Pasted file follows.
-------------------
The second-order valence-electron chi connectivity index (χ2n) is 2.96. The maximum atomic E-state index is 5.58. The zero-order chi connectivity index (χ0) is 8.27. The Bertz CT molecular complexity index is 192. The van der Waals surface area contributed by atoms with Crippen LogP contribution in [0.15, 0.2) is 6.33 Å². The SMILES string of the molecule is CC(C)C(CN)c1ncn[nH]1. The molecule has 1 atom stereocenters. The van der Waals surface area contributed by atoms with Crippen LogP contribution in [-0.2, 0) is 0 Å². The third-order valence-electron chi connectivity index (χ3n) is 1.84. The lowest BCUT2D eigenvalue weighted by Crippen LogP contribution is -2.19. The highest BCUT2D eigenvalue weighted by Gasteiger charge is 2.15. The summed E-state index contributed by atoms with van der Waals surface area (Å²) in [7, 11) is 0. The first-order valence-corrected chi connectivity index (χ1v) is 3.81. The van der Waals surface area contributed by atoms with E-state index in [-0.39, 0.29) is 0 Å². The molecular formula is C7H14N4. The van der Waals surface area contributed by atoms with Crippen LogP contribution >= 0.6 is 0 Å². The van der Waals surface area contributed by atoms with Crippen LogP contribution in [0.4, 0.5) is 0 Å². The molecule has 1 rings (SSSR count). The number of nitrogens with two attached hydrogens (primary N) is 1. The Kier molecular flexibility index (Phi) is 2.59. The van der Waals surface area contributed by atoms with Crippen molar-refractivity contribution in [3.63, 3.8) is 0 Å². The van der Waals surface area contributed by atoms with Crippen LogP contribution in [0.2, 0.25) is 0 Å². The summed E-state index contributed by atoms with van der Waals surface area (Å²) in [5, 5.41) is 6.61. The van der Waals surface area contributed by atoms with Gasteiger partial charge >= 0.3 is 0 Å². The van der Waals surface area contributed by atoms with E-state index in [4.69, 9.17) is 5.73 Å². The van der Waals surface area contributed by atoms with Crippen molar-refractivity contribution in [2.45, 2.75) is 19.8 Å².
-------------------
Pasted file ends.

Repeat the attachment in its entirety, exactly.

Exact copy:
The second-order valence-electron chi connectivity index (χ2n) is 2.96. The maximum atomic E-state index is 5.58. The zero-order chi connectivity index (χ0) is 8.27. The Bertz CT molecular complexity index is 192. The van der Waals surface area contributed by atoms with Crippen LogP contribution in [0.15, 0.2) is 6.33 Å². The SMILES string of the molecule is CC(C)C(CN)c1ncn[nH]1. The molecule has 1 atom stereocenters. The van der Waals surface area contributed by atoms with Crippen LogP contribution in [-0.2, 0) is 0 Å². The third-order valence-electron chi connectivity index (χ3n) is 1.84. The lowest BCUT2D eigenvalue weighted by Crippen LogP contribution is -2.19. The highest BCUT2D eigenvalue weighted by Gasteiger charge is 2.15. The summed E-state index contributed by atoms with van der Waals surface area (Å²) in [7, 11) is 0. The first-order valence-corrected chi connectivity index (χ1v) is 3.81. The van der Waals surface area contributed by atoms with E-state index in [-0.39, 0.29) is 0 Å². The molecular formula is C7H14N4. The van der Waals surface area contributed by atoms with Crippen LogP contribution >= 0.6 is 0 Å². The van der Waals surface area contributed by atoms with Crippen LogP contribution in [0.4, 0.5) is 0 Å². The molecule has 1 rings (SSSR count). The number of nitrogens with two attached hydrogens (primary N) is 1. The Kier molecular flexibility index (Phi) is 2.59. The van der Waals surface area contributed by atoms with Crippen molar-refractivity contribution in [3.63, 3.8) is 0 Å². The van der Waals surface area contributed by atoms with Crippen LogP contribution in [0.2, 0.25) is 0 Å². The summed E-state index contributed by atoms with van der Waals surface area (Å²) in [5, 5.41) is 6.61. The van der Waals surface area contributed by atoms with Gasteiger partial charge >= 0.3 is 0 Å². The van der Waals surface area contributed by atoms with E-state index in [4.69, 9.17) is 5.73 Å². The van der Waals surface area contributed by atoms with Crippen molar-refractivity contribution in [2.45, 2.75) is 19.8 Å².